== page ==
In a dramatic U-Turn, oil prices reached the highest level since December 2014 last week as rising tension in the Middle East made traders nervous. Over the weekend, President Trump made good on this threat to use force to punish Syria's president Bashar al-Assad for an alleged chemical attack on civilians in the Damascus suburb of Douma. U.S., British and French forces struck Syria with more than 100 missiles.
The threat of conflict sent oil prices above the year's previous high point of $66.66 per barrel, closing at $67.33 per barrel on Friday after trading as high at $67.75 per barrel earlier in the day. The run-up in prices was aided by reports that Saudi Arabia's air defense forces intercepted three ballistic missiles fired at Riyadh and other cities on Wednesday by Yemen's Houthi rebels.
The market will be heavily influenced by short-term geopolitical news next week with expectations that oil prices could rise again. Traders will be eagerly awaiting how Russia, Syria's main ally and supporter, will react to the missile attack. Russia's reaction has been muted so far, but the country has promised "consequences."
In the meantime, traders and investors are analyzing the fundamental market backdrop away from the immediate market volatility. Last week, the International Energy Agency (IEA) published a report in which it claims that OPEC and its partners' push to clear the global oil supply glut is nearly complete. According to the IEA, the overall state of the cuts in March shows OPEC's compliance rate at 163%, with its non-OPEC partners achieving a rate of 90%. The report concludes with the IEA commenting about the oil supply overhang by saying, "It is not for us to declare on behalf of the Vienna agreement countries that it is 'mission accomplished,' but if our outlook is accurate, it certainly looks very much like it."
Adding to oil's positive price picture is news that Saudi Arabia wants oil near $80 to pay for its government's ambitious policy agenda and support the valuation of state energy giant Aramco before a much anticipated initial public offering (IPO). Recently, Saudi has said that the IPO could come as soon as this year, but it is willing to wait until 2019 if market conditions are not right. This means that the Kingdom has a medium- to long-term commitment to higher oil prices.
As we move into earnings season, analysts and investors alike are struggling to understand why oil company share prices are underperforming in a rising oil price environment. Oil sector-related ETFs have underperformed this year despite a rising oil price. For example, the Energy Select Sector SPDR ETF (XLE) is down 1.2% year to date in 2018, while the SPDR S&P Oil & Gas Exploration & Production ETF (XOP) is up just 0.5% in the same period. This poor performance stands in stark contrast to oil, which is up 11.5% year to date.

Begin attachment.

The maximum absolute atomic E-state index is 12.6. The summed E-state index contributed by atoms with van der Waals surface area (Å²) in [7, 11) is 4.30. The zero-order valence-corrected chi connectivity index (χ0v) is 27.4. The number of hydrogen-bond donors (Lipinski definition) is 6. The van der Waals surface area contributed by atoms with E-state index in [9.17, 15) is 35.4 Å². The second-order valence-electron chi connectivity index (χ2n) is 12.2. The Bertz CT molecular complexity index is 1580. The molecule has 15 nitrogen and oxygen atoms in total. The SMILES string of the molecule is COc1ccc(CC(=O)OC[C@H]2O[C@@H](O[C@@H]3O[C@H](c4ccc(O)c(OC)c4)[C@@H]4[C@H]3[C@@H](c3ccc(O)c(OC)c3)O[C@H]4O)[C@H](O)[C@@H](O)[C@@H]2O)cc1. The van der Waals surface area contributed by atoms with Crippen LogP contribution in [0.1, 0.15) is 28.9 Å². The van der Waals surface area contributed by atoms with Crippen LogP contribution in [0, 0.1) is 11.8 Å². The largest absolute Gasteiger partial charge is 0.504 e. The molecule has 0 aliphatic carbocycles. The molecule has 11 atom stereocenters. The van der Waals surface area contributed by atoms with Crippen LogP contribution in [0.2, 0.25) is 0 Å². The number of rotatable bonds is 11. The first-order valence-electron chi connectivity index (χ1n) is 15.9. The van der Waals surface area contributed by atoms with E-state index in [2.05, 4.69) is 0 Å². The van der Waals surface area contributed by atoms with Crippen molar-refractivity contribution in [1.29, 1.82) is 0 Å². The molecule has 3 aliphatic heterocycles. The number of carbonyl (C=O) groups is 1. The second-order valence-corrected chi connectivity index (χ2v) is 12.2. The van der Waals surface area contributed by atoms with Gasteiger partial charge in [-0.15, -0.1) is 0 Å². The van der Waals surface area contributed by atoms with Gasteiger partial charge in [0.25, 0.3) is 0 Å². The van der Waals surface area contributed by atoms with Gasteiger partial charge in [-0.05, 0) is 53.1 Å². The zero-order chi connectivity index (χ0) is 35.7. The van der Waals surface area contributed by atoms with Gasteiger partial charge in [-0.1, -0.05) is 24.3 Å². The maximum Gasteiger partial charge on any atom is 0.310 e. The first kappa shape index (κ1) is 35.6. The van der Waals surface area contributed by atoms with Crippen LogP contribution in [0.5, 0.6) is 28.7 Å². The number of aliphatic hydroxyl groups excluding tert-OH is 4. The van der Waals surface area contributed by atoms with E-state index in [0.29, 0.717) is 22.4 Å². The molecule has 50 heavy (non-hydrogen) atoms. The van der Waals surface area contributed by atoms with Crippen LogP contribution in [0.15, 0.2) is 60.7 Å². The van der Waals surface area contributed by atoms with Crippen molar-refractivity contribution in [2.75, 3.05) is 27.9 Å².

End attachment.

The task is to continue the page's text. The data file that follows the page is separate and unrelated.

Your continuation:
This week, Schlumberger Limited (SLB) and Baker Hughes, a GE Company (BHGE) kick off the energy sector's earnings season, with both companies issuing their 1Q18 earnings on Friday. Analysts will be pouring over the results for signs of improving financial performance. Consensus forecasts from Thomson Reuters and Factset show analysts expect Schlumberger to grow sales by 13.4% year over year, with EBITDA rising by 11.7% in the same period. They are also expecting earnings per share (EPS) to increase to $0.37 in 1Q18 from $0.20 in 1Q17. If results are disappointing, it could be a bad sign for other companies that are due to report first quarter results later this month.
Oil had an incredibly strong week, with prices moving 8.6% over the course of five trading days and breaking the previous year's high of $66.66 per barrel as geopolitics pushed prices higher. On a daily chart, all technical and moving average indicators point to a buy. The weekly price chart is equally bullish, with all indicators suggesting higher prices. Some stochastic indicators propose that oil may be overbought at these levels, however, and imply that higher volatility should be expected next week as markets adjust.
Disclaimer: Gary Ashton is an oil and gas financial consultant who writes for Investopedia. The observations he makes are his own and are not intended as trading or investment advice. Gary does not own XLE, XOP, SLB or BHI.